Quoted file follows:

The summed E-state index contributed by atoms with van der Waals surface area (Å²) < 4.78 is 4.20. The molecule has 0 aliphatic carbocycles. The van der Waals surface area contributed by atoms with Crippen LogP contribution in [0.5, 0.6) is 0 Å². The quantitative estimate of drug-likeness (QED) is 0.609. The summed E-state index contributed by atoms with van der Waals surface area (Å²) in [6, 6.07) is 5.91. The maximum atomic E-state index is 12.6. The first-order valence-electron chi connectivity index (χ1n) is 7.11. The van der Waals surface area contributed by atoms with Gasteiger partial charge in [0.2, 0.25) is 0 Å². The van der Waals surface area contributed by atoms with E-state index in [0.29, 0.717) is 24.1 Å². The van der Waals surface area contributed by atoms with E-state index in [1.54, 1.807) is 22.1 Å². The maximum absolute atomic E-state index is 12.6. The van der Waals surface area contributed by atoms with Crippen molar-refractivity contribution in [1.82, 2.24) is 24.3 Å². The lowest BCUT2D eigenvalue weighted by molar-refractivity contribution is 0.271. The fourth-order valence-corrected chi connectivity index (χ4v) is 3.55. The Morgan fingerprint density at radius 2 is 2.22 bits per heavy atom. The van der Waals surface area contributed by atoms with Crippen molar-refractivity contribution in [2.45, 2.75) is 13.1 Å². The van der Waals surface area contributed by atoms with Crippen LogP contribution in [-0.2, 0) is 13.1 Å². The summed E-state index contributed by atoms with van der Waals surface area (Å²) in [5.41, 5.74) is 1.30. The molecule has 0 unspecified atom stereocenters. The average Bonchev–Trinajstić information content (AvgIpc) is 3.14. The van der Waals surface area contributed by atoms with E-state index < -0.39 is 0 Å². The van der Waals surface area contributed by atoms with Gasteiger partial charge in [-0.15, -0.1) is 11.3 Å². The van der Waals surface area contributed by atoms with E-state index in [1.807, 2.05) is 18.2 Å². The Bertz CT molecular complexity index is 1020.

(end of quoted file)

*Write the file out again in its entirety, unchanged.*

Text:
The summed E-state index contributed by atoms with van der Waals surface area (Å²) < 4.78 is 4.20. The molecule has 0 aliphatic carbocycles. The van der Waals surface area contributed by atoms with Crippen LogP contribution in [0.5, 0.6) is 0 Å². The quantitative estimate of drug-likeness (QED) is 0.609. The summed E-state index contributed by atoms with van der Waals surface area (Å²) in [6, 6.07) is 5.91. The maximum atomic E-state index is 12.6. The first-order valence-electron chi connectivity index (χ1n) is 7.11. The van der Waals surface area contributed by atoms with Gasteiger partial charge in [0.2, 0.25) is 0 Å². The van der Waals surface area contributed by atoms with E-state index in [0.29, 0.717) is 24.1 Å². The van der Waals surface area contributed by atoms with E-state index in [1.54, 1.807) is 22.1 Å². The maximum absolute atomic E-state index is 12.6. The van der Waals surface area contributed by atoms with Crippen molar-refractivity contribution in [1.82, 2.24) is 24.3 Å². The lowest BCUT2D eigenvalue weighted by molar-refractivity contribution is 0.271. The fourth-order valence-corrected chi connectivity index (χ4v) is 3.55. The Morgan fingerprint density at radius 2 is 2.22 bits per heavy atom. The van der Waals surface area contributed by atoms with Crippen molar-refractivity contribution in [2.45, 2.75) is 13.1 Å². The van der Waals surface area contributed by atoms with Crippen LogP contribution in [-0.2, 0) is 13.1 Å². The summed E-state index contributed by atoms with van der Waals surface area (Å²) in [5.41, 5.74) is 1.30. The molecule has 0 unspecified atom stereocenters. The average Bonchev–Trinajstić information content (AvgIpc) is 3.14. The van der Waals surface area contributed by atoms with E-state index < -0.39 is 0 Å². The van der Waals surface area contributed by atoms with Gasteiger partial charge in [-0.15, -0.1) is 11.3 Å². The van der Waals surface area contributed by atoms with E-state index in [1.807, 2.05) is 18.2 Å². The Bertz CT molecular complexity index is 1020.